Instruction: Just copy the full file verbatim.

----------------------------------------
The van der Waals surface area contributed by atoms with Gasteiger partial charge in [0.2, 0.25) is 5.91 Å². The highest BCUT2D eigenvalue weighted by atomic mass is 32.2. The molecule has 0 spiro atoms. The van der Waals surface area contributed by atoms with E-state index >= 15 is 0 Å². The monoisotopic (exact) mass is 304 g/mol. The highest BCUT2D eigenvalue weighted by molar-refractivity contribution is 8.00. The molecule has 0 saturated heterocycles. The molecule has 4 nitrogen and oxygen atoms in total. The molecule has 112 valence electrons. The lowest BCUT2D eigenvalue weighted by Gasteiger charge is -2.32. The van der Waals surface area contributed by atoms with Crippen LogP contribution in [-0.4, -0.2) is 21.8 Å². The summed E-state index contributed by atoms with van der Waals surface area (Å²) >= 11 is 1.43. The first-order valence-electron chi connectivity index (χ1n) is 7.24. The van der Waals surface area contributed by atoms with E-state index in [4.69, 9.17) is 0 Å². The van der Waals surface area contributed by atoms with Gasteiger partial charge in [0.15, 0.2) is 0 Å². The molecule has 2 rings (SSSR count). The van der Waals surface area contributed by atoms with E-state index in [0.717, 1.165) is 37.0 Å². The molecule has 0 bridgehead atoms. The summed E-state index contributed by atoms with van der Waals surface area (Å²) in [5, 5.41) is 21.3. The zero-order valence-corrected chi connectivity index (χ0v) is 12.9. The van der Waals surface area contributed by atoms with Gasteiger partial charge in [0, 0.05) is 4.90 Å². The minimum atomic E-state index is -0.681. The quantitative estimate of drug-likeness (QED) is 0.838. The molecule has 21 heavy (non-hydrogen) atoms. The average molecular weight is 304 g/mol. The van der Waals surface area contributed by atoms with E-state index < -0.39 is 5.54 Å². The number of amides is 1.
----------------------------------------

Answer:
The van der Waals surface area contributed by atoms with Gasteiger partial charge in [0.2, 0.25) is 5.91 Å². The highest BCUT2D eigenvalue weighted by atomic mass is 32.2. The molecule has 0 spiro atoms. The van der Waals surface area contributed by atoms with E-state index >= 15 is 0 Å². The monoisotopic (exact) mass is 304 g/mol. The highest BCUT2D eigenvalue weighted by molar-refractivity contribution is 8.00. The molecule has 0 saturated heterocycles. The molecule has 4 nitrogen and oxygen atoms in total. The molecule has 112 valence electrons. The lowest BCUT2D eigenvalue weighted by Gasteiger charge is -2.32. The van der Waals surface area contributed by atoms with Crippen LogP contribution in [-0.4, -0.2) is 21.8 Å². The summed E-state index contributed by atoms with van der Waals surface area (Å²) >= 11 is 1.43. The first-order valence-electron chi connectivity index (χ1n) is 7.24. The van der Waals surface area contributed by atoms with E-state index in [4.69, 9.17) is 0 Å². The van der Waals surface area contributed by atoms with Gasteiger partial charge in [0.15, 0.2) is 0 Å². The molecule has 2 rings (SSSR count). The van der Waals surface area contributed by atoms with E-state index in [0.717, 1.165) is 37.0 Å². The molecule has 0 bridgehead atoms. The summed E-state index contributed by atoms with van der Waals surface area (Å²) in [5, 5.41) is 21.3. The zero-order valence-corrected chi connectivity index (χ0v) is 12.9. The van der Waals surface area contributed by atoms with Gasteiger partial charge in [0, 0.05) is 4.90 Å². The minimum atomic E-state index is -0.681. The quantitative estimate of drug-likeness (QED) is 0.838. The molecule has 21 heavy (non-hydrogen) atoms. The average molecular weight is 304 g/mol. The van der Waals surface area contributed by atoms with E-state index < -0.39 is 5.54 Å². The number of amides is 1.